When I was acting, I spent a lot of time watching people. You want to see how people shop and how they walk. What they do when they think other people aren’t looking.
As a writer, I find myself wondering ‘why’ people do what they do. And damn do I end up with a lot of ‘why’s.’
Right now, I have this short story, I call it Futility in the Fall. Basically, I wanted to look at Rick and Matty through the eyes of a complete stranger, and for some reason, I chose for them to have a bad day. They don’t save the girl. They are a few minutes too late.
It just sort of evolved, but I was intrigued by the idea that sometimes, no matter how well you plan and what you do, bad things happen.
And people are very, very confused by this.
I mean, I get it, more or less. You read a story about monsters and monster hunters, and you expect them to win. But they don’t, this time. I have had people outright say that they’re bumbling incompetents (which I took as me needing to clarify, but still…).
Read a critique today, very fair, full of good advice, but once again, the ending seemed to confuse the writer. “You have the mom just fall into a strangers arms, and then nothing happens.”
And yeah, it’s been my experience that people in mourning get hugs from strangers, especially women. Especially if that stranger knew the deceased. And ‘nothing happens’ because there is nothing to do. The girl is dead. All the other players have left to do is mourn and learn to live with it.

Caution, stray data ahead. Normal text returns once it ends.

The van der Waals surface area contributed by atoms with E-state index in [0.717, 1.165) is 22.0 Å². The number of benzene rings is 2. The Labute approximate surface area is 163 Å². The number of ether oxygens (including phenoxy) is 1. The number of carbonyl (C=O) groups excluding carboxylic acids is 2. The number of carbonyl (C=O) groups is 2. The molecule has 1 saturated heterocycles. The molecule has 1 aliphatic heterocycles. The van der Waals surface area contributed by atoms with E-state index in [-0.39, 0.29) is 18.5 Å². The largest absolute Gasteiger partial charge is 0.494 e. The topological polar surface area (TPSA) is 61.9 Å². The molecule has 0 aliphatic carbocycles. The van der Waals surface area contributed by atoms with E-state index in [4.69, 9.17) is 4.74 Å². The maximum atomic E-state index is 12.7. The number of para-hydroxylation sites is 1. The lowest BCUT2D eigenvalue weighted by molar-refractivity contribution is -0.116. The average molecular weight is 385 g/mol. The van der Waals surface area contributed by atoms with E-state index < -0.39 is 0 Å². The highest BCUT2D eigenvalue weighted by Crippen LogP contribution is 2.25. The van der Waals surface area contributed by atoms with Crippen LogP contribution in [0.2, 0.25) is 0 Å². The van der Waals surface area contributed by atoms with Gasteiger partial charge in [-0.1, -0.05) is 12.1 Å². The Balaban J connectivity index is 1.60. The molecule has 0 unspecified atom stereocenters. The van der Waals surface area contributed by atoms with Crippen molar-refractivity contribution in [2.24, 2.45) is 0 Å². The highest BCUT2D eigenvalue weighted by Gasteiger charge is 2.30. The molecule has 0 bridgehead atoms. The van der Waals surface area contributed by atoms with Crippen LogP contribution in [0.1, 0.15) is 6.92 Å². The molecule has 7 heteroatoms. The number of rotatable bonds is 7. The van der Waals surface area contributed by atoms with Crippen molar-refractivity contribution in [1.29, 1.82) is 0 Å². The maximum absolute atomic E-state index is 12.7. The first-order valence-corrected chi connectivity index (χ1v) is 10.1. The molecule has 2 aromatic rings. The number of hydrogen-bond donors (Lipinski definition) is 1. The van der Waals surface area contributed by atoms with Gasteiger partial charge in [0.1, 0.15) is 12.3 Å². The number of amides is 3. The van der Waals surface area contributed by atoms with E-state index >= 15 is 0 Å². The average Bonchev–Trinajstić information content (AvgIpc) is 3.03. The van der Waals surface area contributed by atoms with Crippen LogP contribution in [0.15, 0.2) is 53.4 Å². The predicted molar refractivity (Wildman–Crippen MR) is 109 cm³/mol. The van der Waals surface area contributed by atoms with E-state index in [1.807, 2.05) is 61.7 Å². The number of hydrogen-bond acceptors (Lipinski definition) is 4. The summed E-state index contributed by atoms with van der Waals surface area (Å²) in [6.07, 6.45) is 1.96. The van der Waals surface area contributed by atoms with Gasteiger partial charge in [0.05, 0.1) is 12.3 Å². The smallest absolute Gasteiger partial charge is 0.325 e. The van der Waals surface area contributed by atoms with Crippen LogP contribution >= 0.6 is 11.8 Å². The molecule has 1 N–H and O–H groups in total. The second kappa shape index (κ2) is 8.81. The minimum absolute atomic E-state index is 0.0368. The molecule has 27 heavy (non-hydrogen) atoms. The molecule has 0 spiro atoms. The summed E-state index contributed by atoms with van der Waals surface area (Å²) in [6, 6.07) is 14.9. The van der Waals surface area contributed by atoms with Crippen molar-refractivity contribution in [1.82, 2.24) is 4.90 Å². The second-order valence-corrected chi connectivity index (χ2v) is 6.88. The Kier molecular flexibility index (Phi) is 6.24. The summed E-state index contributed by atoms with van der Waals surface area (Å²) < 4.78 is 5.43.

But I think this reaction is another example of ‘default’ thinking. I see that a lot. When people read characters are ‘default’ white, male, and straight unless the narrative goes out of the way to tell you different.
And this ‘default’ thinking can lead to some hilarious blind spots. Like I can say that ‘Matty’s break up with Dean had set the werewolf back three years,’ and yet until Matty says ‘I miss him’ some people are unaware that Dean is a guy. A blind spot which usually leads to a comment that reads, ‘I’m not against gay people or anything, but you should make the fact that Matty’s gay more obvious. It confused me at first.’
Which leads me to wonder, how much more obvious can I be? Does his name need an asterisk so you can scroll down to the bottom and see a footnote that reads, “Matty is GAAAAAAAAAAAAAY!” in flashing rainbow colors?
But back to my dead girl. I’m not sure what else to do with this short. Like, I can’t force people to understand the point of the story, and I can’t make it any more obvious.
I mean I literally have this exchange:
The short man stood, placed his rose on the bench, and sighed. “C’mon, man, you did your best.”
The blond man shook his head. “My best wasn’t good enough.”
The other man stared off into the trees. “Look, you can do everything right, and sometimes…” he shrugged. “Sometimes life just sucks.”
And people still think that ending doesn’t make any sense.
It’s not everybody. Quite a number of people got the ending, and helped me to clarify the story, but it’s a surprising amount who question the reasoning.
Nobody likes a no-win scenario as one very helpful critique pointed out.
(Seriously, that critquiter was gold. He’s the one who explained to me what was going on with my uneven critiques.) Still, I can’t help but marvel at the blind spot.